Colonial Pipeline said Wednesday it has restarted operations after being hit by a cyberattack last week, leading to fuel distribution problems and panic-buying, but said it will take "several days" for its delivery supply chain to return to normal.
The pipeline, which delivers about 45% of the East Coast's gas, suffered a ransomware attack — leading to distribution problems and panic-buying, draining supplies at thousands of gas stations.
"Colonial Pipeline initiated the restart of pipeline operations today at approximately 5 p.m. ET. Following this restart, it will take several days for the product delivery supply chain to return to normal," the company said in a statement. "Some markets served by Colonial Pipeline may experience, or continue to experience, intermittent service interruptions during the start-up period."
"Colonial will move as much gasoline, diesel, and jet fuel as is safely possible and will continue to do so until markets return to normal," the statement continued.
Colonial Pipeline, headquartered in Alpharetta, Georgia, had restored some fuel delivery Tuesday, but the main artery of the pipeline had remained shut down. It plays a key role in transporting gasoline, jet fuel, diesel and other petroleum products from Texas all the way to the Northeast.
Government officials and energy analysts have stressed that there is no gasoline shortage. But there is a problem getting the fuel from refineries on the Gulf Coast to the states that need it, and officials have been scrambling to find alternate routes to deliver that fuel.
Speaking prior to the announcement, President Joe Biden had signaled some relief could be coming.
"I think you’re going to hear some good news in the next 24 hours and I think we’ll be getting that under control," he said during a COVID-19 briefing.
The Biden Administration green-lit some states to use highways to transport overweight loads of gasoline and other fuels amid the shutdown. To help alleviate potential shortages, the Environmental Protection Agency also waived some fuel quality requirements on an emergency basis in parts of Washington D.C., Maryland, Pennsylvania and Virginia.
At the state level, the governors of Florida, Virginia and North Carolina each declared a state of emergency this week to help ensure a sufficient supply of fuel following the cyberattack. They noted their states’ heavy reliance on the pipeline.
On Wednesday, the U.S. Consumer Product Safety Commission tweeted a reminder not to fill plastic bags with gasoline.
"We know this sounds simple, but when people get desperate they stop thinking clearly. They take risks that can have deadly consequences. If you know someone who is thinking about bringing a container now meant for fuel to get gas, please let them know it’s dangerous," the agency wrote.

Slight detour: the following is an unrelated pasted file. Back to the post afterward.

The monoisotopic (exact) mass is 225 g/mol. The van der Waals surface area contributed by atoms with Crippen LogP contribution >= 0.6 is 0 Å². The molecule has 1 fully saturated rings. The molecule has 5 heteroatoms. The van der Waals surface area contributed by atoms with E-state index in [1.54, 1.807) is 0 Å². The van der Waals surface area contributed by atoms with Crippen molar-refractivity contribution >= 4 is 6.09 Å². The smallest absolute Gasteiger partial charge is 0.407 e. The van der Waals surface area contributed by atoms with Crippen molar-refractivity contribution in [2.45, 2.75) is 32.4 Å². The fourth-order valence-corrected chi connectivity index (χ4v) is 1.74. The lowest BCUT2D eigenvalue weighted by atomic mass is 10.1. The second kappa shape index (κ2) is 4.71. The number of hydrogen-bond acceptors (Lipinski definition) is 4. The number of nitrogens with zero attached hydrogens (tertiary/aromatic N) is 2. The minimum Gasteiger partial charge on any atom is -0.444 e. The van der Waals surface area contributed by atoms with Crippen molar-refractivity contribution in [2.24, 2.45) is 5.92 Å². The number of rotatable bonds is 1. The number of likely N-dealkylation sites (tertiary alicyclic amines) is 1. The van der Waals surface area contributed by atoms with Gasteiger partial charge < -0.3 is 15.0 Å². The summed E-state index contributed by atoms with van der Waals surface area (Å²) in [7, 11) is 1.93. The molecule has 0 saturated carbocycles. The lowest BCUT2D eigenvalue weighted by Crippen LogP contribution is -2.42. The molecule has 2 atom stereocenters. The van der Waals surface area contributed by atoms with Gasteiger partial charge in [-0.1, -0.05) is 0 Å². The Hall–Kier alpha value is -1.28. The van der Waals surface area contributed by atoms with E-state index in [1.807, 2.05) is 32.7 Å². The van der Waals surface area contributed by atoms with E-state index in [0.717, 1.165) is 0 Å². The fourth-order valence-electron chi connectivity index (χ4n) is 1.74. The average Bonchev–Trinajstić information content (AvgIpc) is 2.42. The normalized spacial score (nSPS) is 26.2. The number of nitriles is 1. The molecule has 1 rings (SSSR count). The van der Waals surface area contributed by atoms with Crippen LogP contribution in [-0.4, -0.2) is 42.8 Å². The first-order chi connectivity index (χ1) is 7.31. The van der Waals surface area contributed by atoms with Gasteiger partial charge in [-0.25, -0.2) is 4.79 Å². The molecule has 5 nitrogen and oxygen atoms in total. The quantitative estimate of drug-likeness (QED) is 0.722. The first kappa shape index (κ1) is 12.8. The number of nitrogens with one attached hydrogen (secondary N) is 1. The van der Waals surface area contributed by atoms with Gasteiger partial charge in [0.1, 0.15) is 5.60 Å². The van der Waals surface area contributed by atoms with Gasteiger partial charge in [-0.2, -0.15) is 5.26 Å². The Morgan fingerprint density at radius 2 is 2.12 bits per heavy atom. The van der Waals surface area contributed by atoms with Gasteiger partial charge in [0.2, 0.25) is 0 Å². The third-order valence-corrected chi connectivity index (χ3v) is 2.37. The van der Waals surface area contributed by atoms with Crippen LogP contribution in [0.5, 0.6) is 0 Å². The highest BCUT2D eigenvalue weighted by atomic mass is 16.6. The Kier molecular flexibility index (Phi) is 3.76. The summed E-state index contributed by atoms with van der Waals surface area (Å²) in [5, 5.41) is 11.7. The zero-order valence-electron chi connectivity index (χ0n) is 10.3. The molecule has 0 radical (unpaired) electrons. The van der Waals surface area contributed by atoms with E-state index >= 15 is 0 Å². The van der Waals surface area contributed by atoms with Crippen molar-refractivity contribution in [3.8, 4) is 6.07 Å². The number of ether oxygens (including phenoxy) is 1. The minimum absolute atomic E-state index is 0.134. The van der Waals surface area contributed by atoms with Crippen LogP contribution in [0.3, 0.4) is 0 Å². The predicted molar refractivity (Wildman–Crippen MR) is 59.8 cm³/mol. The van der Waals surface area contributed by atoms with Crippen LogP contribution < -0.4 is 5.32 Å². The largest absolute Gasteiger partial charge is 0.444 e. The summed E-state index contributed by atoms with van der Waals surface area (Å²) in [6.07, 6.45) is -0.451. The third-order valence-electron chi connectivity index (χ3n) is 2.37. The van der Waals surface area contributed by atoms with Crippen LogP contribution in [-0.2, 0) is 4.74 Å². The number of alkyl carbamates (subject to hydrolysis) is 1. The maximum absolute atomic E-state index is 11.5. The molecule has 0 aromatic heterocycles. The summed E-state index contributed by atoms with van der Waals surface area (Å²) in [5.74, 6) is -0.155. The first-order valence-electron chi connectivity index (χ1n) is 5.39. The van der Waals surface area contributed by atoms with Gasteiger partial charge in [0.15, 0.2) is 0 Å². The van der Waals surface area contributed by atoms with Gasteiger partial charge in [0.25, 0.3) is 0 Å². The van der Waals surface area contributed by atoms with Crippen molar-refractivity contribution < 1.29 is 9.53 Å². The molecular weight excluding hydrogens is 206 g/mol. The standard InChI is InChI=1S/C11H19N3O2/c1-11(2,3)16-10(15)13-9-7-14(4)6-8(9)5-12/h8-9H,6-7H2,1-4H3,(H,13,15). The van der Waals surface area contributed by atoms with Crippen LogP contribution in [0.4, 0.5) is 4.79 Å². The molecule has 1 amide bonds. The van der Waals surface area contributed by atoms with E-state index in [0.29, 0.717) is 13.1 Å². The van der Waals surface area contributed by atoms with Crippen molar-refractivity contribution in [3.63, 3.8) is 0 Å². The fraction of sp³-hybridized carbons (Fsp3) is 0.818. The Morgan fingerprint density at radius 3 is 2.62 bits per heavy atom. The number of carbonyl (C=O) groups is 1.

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Though experts maintain unnecessarily buying gas amid the pipeline outage will make the situation worse.
"If you don't IMMEDIATELY need gas, our experts recommend you don't fill up. A surge in demand only makes the situation worse," GasBuddy wrote on Twitter.
GasBuddy turned on its fuel availability tracker for drivers in Alabama, Florida, Georgia, Maryland, North Carolina, South Carolina, Tennessee and Virginia.
A sign is seen at Colonial Pipeline Baltimore Delivery in Baltimore, Maryland on May 10, 2021. - The US government declared a regional emergency Son May 9, 2021 as the largest fuel pipeline system in the United States remained largely shut down, two
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The Colonial Pipeline carries jet fuel as well. American Airlines rerouted two long-haul flights from Charlotte, North Carolina, because of possible shortages. Passengers flying to Honolulu will have to change planes in Dallas, and those heading to London will stop in Boston to refuel.
Southwest and United flights carried extra fuel on flights to Nashville, Tennessee, Baltimore and some other airports in case jet fuel was unavailable at those airports. Normally airlines load only enough fuel for a single flight, because topping off adds to the plane’s weight and hurts mileage. Most planes can carry enough fuel for a round trip, but the extra fuel burn costs money.
The FBI on Monday named DarkSide as the criminal syndicate whose ransomware was used. The group's members are Russian speakers, and the syndicate’s malware is coded not to attack networks using Russian-language keyboards. Russia, however, denied any involvement in the attack.
Ransomware scrambles data that can only be decoded with a software key after the victim pays off the criminal perpetrators. Hospitals, schools, police departments and state and local governments are regularly hit.
Such attacks are difficult to stop in part because they’re usually launched by criminal syndicates that enjoy safe harbor abroad, mostly in former Soviet states. An epidemic of ransomware attacks has gotten so bad that Biden administration officials recently deemed them a national security threat.
Experts say the attack on the Colonial Pipeline also underscored the vulnerabilities of the nation's energy sector, and other critical industries whose infrastructure is largely privately owned.
The Associated Press contributed to this report.